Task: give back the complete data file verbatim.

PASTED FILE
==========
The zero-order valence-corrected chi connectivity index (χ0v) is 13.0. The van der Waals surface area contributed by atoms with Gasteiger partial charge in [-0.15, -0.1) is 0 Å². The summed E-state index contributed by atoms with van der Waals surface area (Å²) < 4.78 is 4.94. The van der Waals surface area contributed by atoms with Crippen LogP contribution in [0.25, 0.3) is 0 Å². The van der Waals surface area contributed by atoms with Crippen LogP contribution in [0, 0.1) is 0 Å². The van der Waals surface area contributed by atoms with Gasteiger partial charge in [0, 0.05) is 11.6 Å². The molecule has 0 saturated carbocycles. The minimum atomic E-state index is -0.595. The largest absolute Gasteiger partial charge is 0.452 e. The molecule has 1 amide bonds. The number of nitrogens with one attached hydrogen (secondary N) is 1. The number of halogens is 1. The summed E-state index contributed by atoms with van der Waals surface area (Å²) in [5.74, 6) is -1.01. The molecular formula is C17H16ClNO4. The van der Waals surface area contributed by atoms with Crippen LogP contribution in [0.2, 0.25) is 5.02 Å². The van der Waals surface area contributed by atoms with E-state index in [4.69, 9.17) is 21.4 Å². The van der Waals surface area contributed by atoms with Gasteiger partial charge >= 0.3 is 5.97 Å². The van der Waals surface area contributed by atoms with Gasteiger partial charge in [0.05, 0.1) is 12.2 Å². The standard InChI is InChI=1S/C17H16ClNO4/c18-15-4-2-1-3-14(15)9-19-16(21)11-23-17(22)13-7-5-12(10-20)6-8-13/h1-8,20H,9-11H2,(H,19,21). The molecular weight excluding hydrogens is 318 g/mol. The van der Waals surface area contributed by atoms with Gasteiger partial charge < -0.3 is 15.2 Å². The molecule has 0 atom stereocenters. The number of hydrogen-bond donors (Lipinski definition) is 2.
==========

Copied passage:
The zero-order valence-corrected chi connectivity index (χ0v) is 13.0. The van der Waals surface area contributed by atoms with Gasteiger partial charge in [-0.15, -0.1) is 0 Å². The summed E-state index contributed by atoms with van der Waals surface area (Å²) < 4.78 is 4.94. The van der Waals surface area contributed by atoms with Crippen LogP contribution in [0.25, 0.3) is 0 Å². The van der Waals surface area contributed by atoms with Crippen LogP contribution in [0, 0.1) is 0 Å². The van der Waals surface area contributed by atoms with Gasteiger partial charge in [0, 0.05) is 11.6 Å². The molecule has 0 saturated carbocycles. The minimum atomic E-state index is -0.595. The largest absolute Gasteiger partial charge is 0.452 e. The molecule has 1 amide bonds. The number of nitrogens with one attached hydrogen (secondary N) is 1. The number of halogens is 1. The summed E-state index contributed by atoms with van der Waals surface area (Å²) in [5.74, 6) is -1.01. The molecular formula is C17H16ClNO4. The van der Waals surface area contributed by atoms with Crippen LogP contribution in [0.2, 0.25) is 5.02 Å². The van der Waals surface area contributed by atoms with E-state index in [4.69, 9.17) is 21.4 Å². The van der Waals surface area contributed by atoms with Gasteiger partial charge >= 0.3 is 5.97 Å². The van der Waals surface area contributed by atoms with Gasteiger partial charge in [0.05, 0.1) is 12.2 Å². The standard InChI is InChI=1S/C17H16ClNO4/c18-15-4-2-1-3-14(15)9-19-16(21)11-23-17(22)13-7-5-12(10-20)6-8-13/h1-8,20H,9-11H2,(H,19,21). The molecular weight excluding hydrogens is 318 g/mol. The van der Waals surface area contributed by atoms with Gasteiger partial charge < -0.3 is 15.2 Å². The molecule has 0 atom stereocenters. The number of hydrogen-bond donors (Lipinski definition) is 2.